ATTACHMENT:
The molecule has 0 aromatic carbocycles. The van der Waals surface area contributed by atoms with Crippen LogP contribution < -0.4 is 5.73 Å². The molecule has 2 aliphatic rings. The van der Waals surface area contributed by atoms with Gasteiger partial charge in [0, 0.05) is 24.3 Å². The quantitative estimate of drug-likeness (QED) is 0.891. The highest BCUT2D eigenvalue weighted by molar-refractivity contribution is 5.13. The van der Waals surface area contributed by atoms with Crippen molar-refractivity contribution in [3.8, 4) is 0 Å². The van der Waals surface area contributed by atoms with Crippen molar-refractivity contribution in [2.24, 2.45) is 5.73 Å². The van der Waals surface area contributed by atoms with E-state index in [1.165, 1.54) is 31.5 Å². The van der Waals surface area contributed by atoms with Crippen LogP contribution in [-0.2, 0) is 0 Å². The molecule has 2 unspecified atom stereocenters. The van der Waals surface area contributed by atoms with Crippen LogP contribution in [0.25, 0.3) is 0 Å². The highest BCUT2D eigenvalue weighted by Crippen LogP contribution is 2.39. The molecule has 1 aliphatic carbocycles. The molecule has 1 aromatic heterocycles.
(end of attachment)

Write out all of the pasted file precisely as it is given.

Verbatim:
The molecule has 0 aromatic carbocycles. The van der Waals surface area contributed by atoms with Crippen LogP contribution < -0.4 is 5.73 Å². The molecule has 2 aliphatic rings. The van der Waals surface area contributed by atoms with Gasteiger partial charge in [0, 0.05) is 24.3 Å². The quantitative estimate of drug-likeness (QED) is 0.891. The highest BCUT2D eigenvalue weighted by molar-refractivity contribution is 5.13. The van der Waals surface area contributed by atoms with Crippen molar-refractivity contribution in [3.8, 4) is 0 Å². The van der Waals surface area contributed by atoms with Crippen molar-refractivity contribution in [2.24, 2.45) is 5.73 Å². The van der Waals surface area contributed by atoms with E-state index in [1.165, 1.54) is 31.5 Å². The van der Waals surface area contributed by atoms with Crippen LogP contribution in [-0.2, 0) is 0 Å². The molecule has 2 unspecified atom stereocenters. The van der Waals surface area contributed by atoms with Crippen LogP contribution in [0.25, 0.3) is 0 Å². The highest BCUT2D eigenvalue weighted by Crippen LogP contribution is 2.39. The molecule has 1 aliphatic carbocycles. The molecule has 1 aromatic heterocycles.